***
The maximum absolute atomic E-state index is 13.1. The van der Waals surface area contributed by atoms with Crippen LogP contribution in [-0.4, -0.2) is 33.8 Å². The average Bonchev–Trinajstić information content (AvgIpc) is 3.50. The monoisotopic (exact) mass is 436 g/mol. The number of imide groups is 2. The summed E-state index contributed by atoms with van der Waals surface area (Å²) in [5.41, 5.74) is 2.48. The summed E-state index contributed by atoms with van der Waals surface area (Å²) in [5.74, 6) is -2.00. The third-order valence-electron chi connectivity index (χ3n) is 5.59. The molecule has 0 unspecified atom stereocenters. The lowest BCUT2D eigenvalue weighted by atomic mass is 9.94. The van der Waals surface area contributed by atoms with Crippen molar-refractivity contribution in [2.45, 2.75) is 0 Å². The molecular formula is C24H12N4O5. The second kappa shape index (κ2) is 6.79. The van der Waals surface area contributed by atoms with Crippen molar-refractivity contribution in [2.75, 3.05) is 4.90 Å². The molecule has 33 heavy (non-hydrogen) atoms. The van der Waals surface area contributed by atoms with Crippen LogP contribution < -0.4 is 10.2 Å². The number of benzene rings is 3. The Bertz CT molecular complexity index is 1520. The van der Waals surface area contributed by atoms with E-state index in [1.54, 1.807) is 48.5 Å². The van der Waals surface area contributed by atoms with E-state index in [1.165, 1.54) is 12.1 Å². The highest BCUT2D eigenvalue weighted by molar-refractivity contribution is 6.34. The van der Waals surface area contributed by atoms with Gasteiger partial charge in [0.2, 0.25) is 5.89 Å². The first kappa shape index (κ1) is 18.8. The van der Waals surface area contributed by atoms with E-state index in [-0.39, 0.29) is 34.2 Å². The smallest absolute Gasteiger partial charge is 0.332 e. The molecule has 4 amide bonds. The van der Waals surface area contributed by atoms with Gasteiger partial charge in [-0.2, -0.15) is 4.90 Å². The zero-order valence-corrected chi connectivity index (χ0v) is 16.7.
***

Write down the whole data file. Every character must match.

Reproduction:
The maximum absolute atomic E-state index is 13.1. The van der Waals surface area contributed by atoms with Crippen LogP contribution in [-0.4, -0.2) is 33.8 Å². The average Bonchev–Trinajstić information content (AvgIpc) is 3.50. The monoisotopic (exact) mass is 436 g/mol. The number of imide groups is 2. The summed E-state index contributed by atoms with van der Waals surface area (Å²) in [5.41, 5.74) is 2.48. The summed E-state index contributed by atoms with van der Waals surface area (Å²) in [5.74, 6) is -2.00. The third-order valence-electron chi connectivity index (χ3n) is 5.59. The molecule has 0 unspecified atom stereocenters. The lowest BCUT2D eigenvalue weighted by atomic mass is 9.94. The van der Waals surface area contributed by atoms with Crippen molar-refractivity contribution in [2.45, 2.75) is 0 Å². The molecular formula is C24H12N4O5. The second kappa shape index (κ2) is 6.79. The van der Waals surface area contributed by atoms with Crippen molar-refractivity contribution in [2.75, 3.05) is 4.90 Å². The molecule has 33 heavy (non-hydrogen) atoms. The van der Waals surface area contributed by atoms with Crippen LogP contribution < -0.4 is 10.2 Å². The number of benzene rings is 3. The Bertz CT molecular complexity index is 1520. The van der Waals surface area contributed by atoms with E-state index in [1.54, 1.807) is 48.5 Å². The van der Waals surface area contributed by atoms with E-state index in [1.165, 1.54) is 12.1 Å². The highest BCUT2D eigenvalue weighted by molar-refractivity contribution is 6.34. The van der Waals surface area contributed by atoms with Gasteiger partial charge in [0.2, 0.25) is 5.89 Å². The first kappa shape index (κ1) is 18.8. The van der Waals surface area contributed by atoms with E-state index in [-0.39, 0.29) is 34.2 Å². The smallest absolute Gasteiger partial charge is 0.332 e. The molecule has 4 amide bonds. The van der Waals surface area contributed by atoms with Gasteiger partial charge in [-0.2, -0.15) is 4.90 Å². The zero-order valence-corrected chi connectivity index (χ0v) is 16.7.